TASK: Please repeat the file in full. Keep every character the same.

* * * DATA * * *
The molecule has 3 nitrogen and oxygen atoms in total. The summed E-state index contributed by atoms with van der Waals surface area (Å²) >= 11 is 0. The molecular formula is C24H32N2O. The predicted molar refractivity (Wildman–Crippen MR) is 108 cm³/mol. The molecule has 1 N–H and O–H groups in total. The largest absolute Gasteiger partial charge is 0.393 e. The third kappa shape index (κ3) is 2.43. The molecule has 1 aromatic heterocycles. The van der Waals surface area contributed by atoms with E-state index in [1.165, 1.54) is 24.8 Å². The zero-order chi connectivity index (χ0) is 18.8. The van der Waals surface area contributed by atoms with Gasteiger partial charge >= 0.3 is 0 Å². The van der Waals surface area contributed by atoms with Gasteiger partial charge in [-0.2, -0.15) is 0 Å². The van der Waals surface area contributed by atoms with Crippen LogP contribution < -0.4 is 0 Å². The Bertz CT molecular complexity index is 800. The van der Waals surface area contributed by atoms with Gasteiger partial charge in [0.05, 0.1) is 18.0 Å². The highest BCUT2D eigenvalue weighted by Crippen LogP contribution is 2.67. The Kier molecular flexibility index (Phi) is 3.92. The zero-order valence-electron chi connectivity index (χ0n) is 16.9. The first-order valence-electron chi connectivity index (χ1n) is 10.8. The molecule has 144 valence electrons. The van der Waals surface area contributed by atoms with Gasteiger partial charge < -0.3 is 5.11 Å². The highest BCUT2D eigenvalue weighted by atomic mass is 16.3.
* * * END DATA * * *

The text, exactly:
The molecule has 3 nitrogen and oxygen atoms in total. The summed E-state index contributed by atoms with van der Waals surface area (Å²) >= 11 is 0. The molecular formula is C24H32N2O. The predicted molar refractivity (Wildman–Crippen MR) is 108 cm³/mol. The molecule has 1 N–H and O–H groups in total. The largest absolute Gasteiger partial charge is 0.393 e. The third kappa shape index (κ3) is 2.43. The molecule has 1 aromatic heterocycles. The van der Waals surface area contributed by atoms with E-state index in [1.165, 1.54) is 24.8 Å². The zero-order chi connectivity index (χ0) is 18.8. The van der Waals surface area contributed by atoms with Gasteiger partial charge >= 0.3 is 0 Å². The van der Waals surface area contributed by atoms with Gasteiger partial charge in [-0.2, -0.15) is 0 Å². The van der Waals surface area contributed by atoms with Crippen LogP contribution < -0.4 is 0 Å². The Bertz CT molecular complexity index is 800. The van der Waals surface area contributed by atoms with Gasteiger partial charge in [0.05, 0.1) is 18.0 Å². The highest BCUT2D eigenvalue weighted by Crippen LogP contribution is 2.67. The Kier molecular flexibility index (Phi) is 3.92. The zero-order valence-electron chi connectivity index (χ0n) is 16.9. The first-order valence-electron chi connectivity index (χ1n) is 10.8. The molecule has 144 valence electrons. The van der Waals surface area contributed by atoms with Gasteiger partial charge < -0.3 is 5.11 Å². The highest BCUT2D eigenvalue weighted by atomic mass is 16.3.